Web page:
While optical clearing and the concept of 3D histology has been around for a long-time, in 2013 researchers from Stanford brought the concept to the forefront with the introduction of the CLARITY approach. With CLARITY, researchers were able to render whole mouse brains transparent and then image them. The director the NIH Dr. Francis Collins remarked that:
“CLARITY is powerful. It will enable researchers to study neurological diseases and disorders, focusing on diseased or damaged structures without losing global perspective. That’s something we’ve never before been able to do in three dimensions.”
The CLARITY approach involves embedding a whole tissue in a polyacrylamide hydrogel and pulling an electrical current through the sample to remove the lipids from the cells . This process renders the tissue transparent through removing cellular components with a low refractive index while leaving the proteins, and nucleic acids intact within the hydrogel matrix .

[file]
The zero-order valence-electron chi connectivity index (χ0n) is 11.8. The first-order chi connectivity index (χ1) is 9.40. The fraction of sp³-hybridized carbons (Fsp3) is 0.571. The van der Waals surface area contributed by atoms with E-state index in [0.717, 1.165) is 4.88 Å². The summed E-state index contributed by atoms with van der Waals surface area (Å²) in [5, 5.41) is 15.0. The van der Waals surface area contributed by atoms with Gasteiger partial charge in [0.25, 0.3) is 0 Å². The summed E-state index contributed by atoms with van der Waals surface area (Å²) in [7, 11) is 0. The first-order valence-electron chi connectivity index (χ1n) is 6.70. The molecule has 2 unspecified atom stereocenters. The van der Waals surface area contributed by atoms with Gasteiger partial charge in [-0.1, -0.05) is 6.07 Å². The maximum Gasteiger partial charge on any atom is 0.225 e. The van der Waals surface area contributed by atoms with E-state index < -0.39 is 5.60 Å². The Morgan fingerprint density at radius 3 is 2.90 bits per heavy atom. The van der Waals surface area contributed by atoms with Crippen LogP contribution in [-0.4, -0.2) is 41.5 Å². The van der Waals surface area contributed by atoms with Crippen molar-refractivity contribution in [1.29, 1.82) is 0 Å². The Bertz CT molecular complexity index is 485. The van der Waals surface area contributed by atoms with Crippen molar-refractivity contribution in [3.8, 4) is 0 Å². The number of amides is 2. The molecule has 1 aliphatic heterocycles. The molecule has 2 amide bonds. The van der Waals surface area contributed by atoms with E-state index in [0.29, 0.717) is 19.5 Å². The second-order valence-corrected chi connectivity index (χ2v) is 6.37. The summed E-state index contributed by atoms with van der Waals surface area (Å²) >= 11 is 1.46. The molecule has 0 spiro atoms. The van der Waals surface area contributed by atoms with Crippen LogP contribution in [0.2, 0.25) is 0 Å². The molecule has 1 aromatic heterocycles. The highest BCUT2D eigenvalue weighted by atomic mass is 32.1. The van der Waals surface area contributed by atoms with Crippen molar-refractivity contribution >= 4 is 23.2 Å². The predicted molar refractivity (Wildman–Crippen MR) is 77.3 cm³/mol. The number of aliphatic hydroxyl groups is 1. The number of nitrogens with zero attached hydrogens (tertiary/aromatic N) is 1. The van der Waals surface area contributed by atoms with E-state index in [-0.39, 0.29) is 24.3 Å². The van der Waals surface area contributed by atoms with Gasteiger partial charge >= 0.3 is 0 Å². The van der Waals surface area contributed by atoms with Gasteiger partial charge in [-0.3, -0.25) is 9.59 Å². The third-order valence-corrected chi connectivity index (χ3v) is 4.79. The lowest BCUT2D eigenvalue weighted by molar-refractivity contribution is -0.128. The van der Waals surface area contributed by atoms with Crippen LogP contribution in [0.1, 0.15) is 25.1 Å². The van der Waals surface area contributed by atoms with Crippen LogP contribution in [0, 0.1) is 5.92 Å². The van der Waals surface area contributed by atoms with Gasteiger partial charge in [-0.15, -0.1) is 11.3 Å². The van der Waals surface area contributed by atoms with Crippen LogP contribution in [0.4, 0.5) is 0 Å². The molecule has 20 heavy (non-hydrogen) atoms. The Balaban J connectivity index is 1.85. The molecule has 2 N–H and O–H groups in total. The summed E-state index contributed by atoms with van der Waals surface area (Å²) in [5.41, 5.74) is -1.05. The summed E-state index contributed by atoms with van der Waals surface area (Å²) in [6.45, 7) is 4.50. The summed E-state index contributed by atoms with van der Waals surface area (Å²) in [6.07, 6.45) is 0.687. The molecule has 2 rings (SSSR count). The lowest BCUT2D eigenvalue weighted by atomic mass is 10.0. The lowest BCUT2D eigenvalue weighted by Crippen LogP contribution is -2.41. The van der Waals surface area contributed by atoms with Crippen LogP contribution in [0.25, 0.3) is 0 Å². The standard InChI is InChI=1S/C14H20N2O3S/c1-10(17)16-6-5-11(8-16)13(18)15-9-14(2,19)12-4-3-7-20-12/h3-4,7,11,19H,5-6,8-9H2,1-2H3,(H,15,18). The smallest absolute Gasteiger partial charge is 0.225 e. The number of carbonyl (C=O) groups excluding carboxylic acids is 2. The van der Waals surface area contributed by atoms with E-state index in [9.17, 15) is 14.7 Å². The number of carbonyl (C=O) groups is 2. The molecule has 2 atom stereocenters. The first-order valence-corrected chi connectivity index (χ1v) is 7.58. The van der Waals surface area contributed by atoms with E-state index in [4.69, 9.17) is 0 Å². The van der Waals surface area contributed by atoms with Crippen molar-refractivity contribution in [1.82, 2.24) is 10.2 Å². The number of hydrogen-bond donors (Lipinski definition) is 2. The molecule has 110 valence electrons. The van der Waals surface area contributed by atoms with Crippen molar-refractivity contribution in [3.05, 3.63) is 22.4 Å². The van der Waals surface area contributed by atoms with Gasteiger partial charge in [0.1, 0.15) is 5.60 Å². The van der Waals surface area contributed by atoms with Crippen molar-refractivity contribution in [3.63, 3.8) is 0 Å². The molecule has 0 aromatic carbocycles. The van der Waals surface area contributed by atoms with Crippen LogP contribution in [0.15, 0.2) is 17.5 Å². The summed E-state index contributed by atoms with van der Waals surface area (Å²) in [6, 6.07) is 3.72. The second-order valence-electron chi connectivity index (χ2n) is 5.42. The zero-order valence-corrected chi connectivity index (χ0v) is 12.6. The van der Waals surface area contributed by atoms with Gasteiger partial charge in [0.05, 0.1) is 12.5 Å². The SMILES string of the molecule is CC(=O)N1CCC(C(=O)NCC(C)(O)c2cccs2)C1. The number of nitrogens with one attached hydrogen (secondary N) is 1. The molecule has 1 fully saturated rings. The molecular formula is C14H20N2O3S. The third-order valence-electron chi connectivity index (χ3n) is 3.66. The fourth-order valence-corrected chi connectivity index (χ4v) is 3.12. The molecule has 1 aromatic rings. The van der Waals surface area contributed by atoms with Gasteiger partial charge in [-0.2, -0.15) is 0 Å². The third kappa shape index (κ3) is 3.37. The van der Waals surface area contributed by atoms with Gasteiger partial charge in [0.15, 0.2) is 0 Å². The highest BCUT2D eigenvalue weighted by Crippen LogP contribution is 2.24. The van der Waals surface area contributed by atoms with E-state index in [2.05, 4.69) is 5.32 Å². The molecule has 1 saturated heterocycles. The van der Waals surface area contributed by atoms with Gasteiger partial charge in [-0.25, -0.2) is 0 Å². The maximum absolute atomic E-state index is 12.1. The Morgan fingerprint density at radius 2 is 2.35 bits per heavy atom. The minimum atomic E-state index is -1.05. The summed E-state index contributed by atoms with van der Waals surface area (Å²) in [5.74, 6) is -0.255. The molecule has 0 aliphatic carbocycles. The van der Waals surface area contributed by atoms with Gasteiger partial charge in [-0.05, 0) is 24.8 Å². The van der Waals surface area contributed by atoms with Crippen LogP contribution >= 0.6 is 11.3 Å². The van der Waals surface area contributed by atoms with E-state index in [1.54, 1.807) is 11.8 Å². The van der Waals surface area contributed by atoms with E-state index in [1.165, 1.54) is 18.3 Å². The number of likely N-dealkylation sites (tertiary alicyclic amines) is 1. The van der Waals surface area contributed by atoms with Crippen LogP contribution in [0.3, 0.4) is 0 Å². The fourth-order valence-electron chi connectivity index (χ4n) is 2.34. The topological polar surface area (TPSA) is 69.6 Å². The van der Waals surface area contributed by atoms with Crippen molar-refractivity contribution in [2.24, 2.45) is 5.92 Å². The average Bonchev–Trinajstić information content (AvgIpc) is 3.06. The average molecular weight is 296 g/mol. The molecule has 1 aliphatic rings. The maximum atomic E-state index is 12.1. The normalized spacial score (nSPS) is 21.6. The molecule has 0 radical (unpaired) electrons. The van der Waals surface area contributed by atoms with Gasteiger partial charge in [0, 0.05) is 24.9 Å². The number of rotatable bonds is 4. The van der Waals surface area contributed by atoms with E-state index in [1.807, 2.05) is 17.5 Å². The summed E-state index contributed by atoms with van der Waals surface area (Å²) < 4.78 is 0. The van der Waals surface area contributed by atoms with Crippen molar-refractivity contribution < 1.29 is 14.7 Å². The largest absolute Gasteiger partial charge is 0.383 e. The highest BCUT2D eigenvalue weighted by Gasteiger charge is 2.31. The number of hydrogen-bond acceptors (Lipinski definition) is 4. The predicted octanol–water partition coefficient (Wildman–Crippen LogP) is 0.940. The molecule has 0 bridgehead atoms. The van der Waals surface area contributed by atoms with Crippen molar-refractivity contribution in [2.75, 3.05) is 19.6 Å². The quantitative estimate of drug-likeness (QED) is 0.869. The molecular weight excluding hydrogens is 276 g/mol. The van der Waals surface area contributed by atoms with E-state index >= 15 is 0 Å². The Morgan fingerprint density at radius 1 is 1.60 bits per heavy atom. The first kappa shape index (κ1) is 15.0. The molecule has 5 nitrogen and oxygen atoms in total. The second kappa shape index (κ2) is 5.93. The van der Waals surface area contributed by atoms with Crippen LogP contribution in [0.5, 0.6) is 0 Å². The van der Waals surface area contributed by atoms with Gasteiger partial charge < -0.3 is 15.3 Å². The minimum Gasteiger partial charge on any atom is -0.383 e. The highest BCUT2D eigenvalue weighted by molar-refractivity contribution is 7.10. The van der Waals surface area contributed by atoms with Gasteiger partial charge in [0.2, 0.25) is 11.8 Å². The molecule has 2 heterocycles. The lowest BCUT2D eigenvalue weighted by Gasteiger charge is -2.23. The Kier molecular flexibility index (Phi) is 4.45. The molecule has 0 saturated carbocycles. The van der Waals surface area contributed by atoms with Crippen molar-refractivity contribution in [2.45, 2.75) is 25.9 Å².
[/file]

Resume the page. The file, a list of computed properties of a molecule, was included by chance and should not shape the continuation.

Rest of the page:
While this approach is elegant in design and has made its way into numerous publications, researchers cite difficulties with executing this complex process. Due to the complete removal of lipid structures, the CLARITY technique significantly transforms tissue histochemistry and can cause significant alterations in tissue morphology. There have been a number of researchers who report loss of antigenicity and difficulties with employing immunolabeling in conjunction with CLARITY. Active CLARITY (utilizing electrophoretic techniques to drive out lipids and increase rate of processing) has also been shown to induce damage to tissues due to high currents required in processing, a significant risk when dealing with valuable tissue samples.